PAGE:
Ou-Yang Hsiu

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The following article is from The Great Soviet Encyclopedia (1979). It might be outdated or ideologically biased.

Ou-Yang Hsiu


(second name, Yung-shu). Born 1007 in Luling (present-day Chi-an, Kiangsi Province); died 1072. Chinese writer. Representative of classical prose and one of the “eight great masters of the T’ang and Sung dynasties” (seventh through 13th centuries).

Ou-yang Hsiu held high government posts. He attacked the formalistic “parallel style” then dominating prose and urged writers to learn clarity and pithiness by studying the ancient classics. Ou-yang wrote in virtually all the genres of “high literature”: historical, didactic, descriptive, and philosophic prose, in addition to poetry (the fu, shih, tzu, and other genres). He invented the genre of the shih-hua (judgments on poetry), which later became popular. Ou-yang also wrote the poem of keen social criticism “On Those Who Eat Distillery Refuse.” His prose miniatures “The Tipsy Elder’s Pavilion” and “Funeral Speech on Shih Man-ch’ing” and the fu “Voice of Autumn” have become anthology pieces.

Ou-yang Hsiu’s laconic, clear, and exceptionally refined style is considered a model of its kind. He was one of the compilers of the New History of the Tang Dynasty and the compiler of the Historical Notes on the Five Dynasties. In the latter, he advanced the principles of the historical legality and ethical nature of political power, treating theses aspects of political power in a feudalistic-Confucian spirit. Ou-yang Hsiu also wrote A Collection of Ancient Inscriptions With Explanations Thereof, which contains transcriptions of and commentaries on hundreds of inscriptions engraved in metal and stone during the course of two millennia on vessels, bells, walls, and gravestones and in palaces and temples.


Ou-yang Yung-shu chi, vols. 1–3. Shanghai, 1958.
In Russian translation:
In Kitaiskaia klassicheskaia proza, 2nd ed. Moscow, 1959.
Poeziia epokhi Sung. Moscow, 1959.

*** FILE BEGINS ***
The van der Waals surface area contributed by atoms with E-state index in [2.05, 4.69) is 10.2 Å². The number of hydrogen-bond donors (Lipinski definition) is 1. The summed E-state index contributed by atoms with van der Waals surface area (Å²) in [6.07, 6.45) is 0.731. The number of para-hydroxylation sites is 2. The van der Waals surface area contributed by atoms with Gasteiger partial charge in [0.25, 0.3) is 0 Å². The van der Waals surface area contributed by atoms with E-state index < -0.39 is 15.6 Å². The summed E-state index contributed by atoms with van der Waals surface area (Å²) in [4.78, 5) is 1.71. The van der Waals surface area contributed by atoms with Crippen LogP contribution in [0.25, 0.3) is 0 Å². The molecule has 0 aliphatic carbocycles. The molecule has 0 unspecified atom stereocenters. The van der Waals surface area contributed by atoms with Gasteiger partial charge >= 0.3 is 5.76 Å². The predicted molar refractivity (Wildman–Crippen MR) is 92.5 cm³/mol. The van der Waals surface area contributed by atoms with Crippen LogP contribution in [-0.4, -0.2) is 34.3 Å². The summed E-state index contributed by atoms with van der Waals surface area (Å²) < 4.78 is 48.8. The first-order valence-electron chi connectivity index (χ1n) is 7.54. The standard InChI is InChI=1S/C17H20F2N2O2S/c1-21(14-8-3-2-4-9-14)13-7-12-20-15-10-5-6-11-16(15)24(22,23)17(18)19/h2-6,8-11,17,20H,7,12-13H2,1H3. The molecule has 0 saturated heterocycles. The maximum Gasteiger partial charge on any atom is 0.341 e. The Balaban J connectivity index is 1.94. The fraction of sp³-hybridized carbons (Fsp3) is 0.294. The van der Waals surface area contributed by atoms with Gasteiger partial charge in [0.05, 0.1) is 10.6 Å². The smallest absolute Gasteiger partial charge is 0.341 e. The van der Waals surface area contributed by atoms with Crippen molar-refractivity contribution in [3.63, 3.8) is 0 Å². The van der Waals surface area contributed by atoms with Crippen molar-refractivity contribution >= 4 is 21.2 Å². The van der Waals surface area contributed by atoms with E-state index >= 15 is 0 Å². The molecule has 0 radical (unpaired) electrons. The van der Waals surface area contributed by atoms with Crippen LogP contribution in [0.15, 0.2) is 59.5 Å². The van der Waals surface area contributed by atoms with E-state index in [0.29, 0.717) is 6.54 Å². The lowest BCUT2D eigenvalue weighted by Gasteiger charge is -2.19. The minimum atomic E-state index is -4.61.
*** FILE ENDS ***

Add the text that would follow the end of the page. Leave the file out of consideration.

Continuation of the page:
Chung-kuo wen-hsüeh shih, vol. 3. Peking, 1964.


The Great Soviet Encyclopedia, 3rd Edition (1970-1979). © 2010 The Gale Group, Inc. All rights reserved.
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Tsui quotes Ouyang Xiu [phrase omitted] castigating a friend for adopting the conventions of government documents when sending a personal letter, and shows Lu Zuqian [phrase omitted] warning his students not to use the bureaucratic zha form and its associated "empty formalities" in their private correspondence.
The poet Ouyang Xiu (1007-1072), for example, noted that West Lake's waters were "so clear and green they might be painted." Nearly a millennium later, Huang Zunxian (1848-1905) described it as "a vague and indistinct expanse of water and clouds / where lotus leaves merge with weeping willow branches." In the six paintings here--all standing alone in insular grandeur--there were no lotus leaves and weeping-willow branches, and the waters were not clear and green but murkily white, as though luminous.
Reflected is the point of view in what the Northern Song Dynasty writer Ouyang Xiu remarked in his book of critiquing calligraphy.
With very few exceptions, such as the Liangshu by Yao Silian [TEXT NOT REPRODUCIBLE IN ASCII] (?-637) and the privately compiled Wudai shiji [TEXT NOT REPRODUCIBLE IN ASCII] (Historical Records of the Five Dynasties) by Ouyang Xiu [TEXT NOT REPRODUCIBLE IN ASCII] (1007-1072), all dynastic histories have been compiled by teams of scholars.
When confronted with the information that a man he had recommended for office based upon his poetry had accepted bribes, the statesman and literatus Ouyang Xiu was forced to concede: "That's how unreliable poetry is" (104).
Wang Maolin led the effort to restore Pingshan Hall, a site associated with the Song literatus Ouyang Xiu, who was nota native of Yangzhou but had served there, and the Hall served to tie Ouyang's literary reputation to this particular site.
Ouyang Xiu or Ou-yang Hsiu literary name Zuiweng(b.
The genealogy in Ouyang Xiu's (1007-1072) Wudai shiji is a pivotal text because it provides a full list of ancestors and their posthumous titles and temple names.
Attention is paid to the great historians of the Song period, notably Ouyang Xiu and Sima Guang, from whose Comprehensive Mirror [1084] comes the title of this book.
Neither points out, for instance, that Daini's conception of the ideal unitary government of ancient times and the later decline of civilization due to the splitting of this original unity -- the split between coercion (bu) and the rites (bun) wherein the former is no longer subordinated to the latter -- was already fully laid out in the Song dynasty writings of Ouyang Xiu (sec Xin Tangshu ch.
While in office, however, he befriended Ouyang Xiu, then a minor official and a leading advocate of the guwen movement.
Prior to its publication, even readers with a great aesthetic, historical, or commercial interest in the history of rubbings had few places to go to learn more about the history of collecting and the criteria for connoisseurship, unless they were willing and able to devote several years of full-time study to such classic works as Ouyang Xiu's Jigu lu, Gu Yanwu's Jinshi wenzi ji, Chen Jieqi's Chuangu bielu, and Yan Gengwang's Shike shiliao congshu.